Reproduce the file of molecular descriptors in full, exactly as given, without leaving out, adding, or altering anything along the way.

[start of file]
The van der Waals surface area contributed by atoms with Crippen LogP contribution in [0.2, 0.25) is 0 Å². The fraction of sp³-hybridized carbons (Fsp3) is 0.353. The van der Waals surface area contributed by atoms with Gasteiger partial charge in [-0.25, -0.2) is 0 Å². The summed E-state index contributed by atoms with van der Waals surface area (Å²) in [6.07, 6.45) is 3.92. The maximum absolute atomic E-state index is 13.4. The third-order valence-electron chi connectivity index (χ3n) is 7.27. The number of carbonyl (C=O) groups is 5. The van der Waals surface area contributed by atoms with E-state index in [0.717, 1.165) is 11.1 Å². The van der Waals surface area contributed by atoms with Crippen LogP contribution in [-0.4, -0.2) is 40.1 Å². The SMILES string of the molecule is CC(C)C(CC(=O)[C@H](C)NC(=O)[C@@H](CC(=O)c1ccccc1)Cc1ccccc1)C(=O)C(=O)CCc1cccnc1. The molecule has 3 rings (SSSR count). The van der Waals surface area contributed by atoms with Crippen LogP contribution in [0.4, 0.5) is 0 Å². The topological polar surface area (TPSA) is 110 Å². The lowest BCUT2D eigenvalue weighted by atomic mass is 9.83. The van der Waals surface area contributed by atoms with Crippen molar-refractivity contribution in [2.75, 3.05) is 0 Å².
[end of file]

The van der Waals surface area contributed by atoms with Crippen LogP contribution in [0.2, 0.25) is 0 Å². The fraction of sp³-hybridized carbons (Fsp3) is 0.353. The van der Waals surface area contributed by atoms with Gasteiger partial charge in [-0.25, -0.2) is 0 Å². The summed E-state index contributed by atoms with van der Waals surface area (Å²) in [6.07, 6.45) is 3.92. The maximum absolute atomic E-state index is 13.4. The third-order valence-electron chi connectivity index (χ3n) is 7.27. The number of carbonyl (C=O) groups is 5. The van der Waals surface area contributed by atoms with E-state index in [0.717, 1.165) is 11.1 Å². The van der Waals surface area contributed by atoms with Crippen LogP contribution in [-0.4, -0.2) is 40.1 Å². The SMILES string of the molecule is CC(C)C(CC(=O)[C@H](C)NC(=O)[C@@H](CC(=O)c1ccccc1)Cc1ccccc1)C(=O)C(=O)CCc1cccnc1. The molecule has 3 rings (SSSR count). The van der Waals surface area contributed by atoms with Crippen LogP contribution in [0.4, 0.5) is 0 Å². The topological polar surface area (TPSA) is 110 Å². The lowest BCUT2D eigenvalue weighted by atomic mass is 9.83. The van der Waals surface area contributed by atoms with Crippen molar-refractivity contribution in [2.75, 3.05) is 0 Å².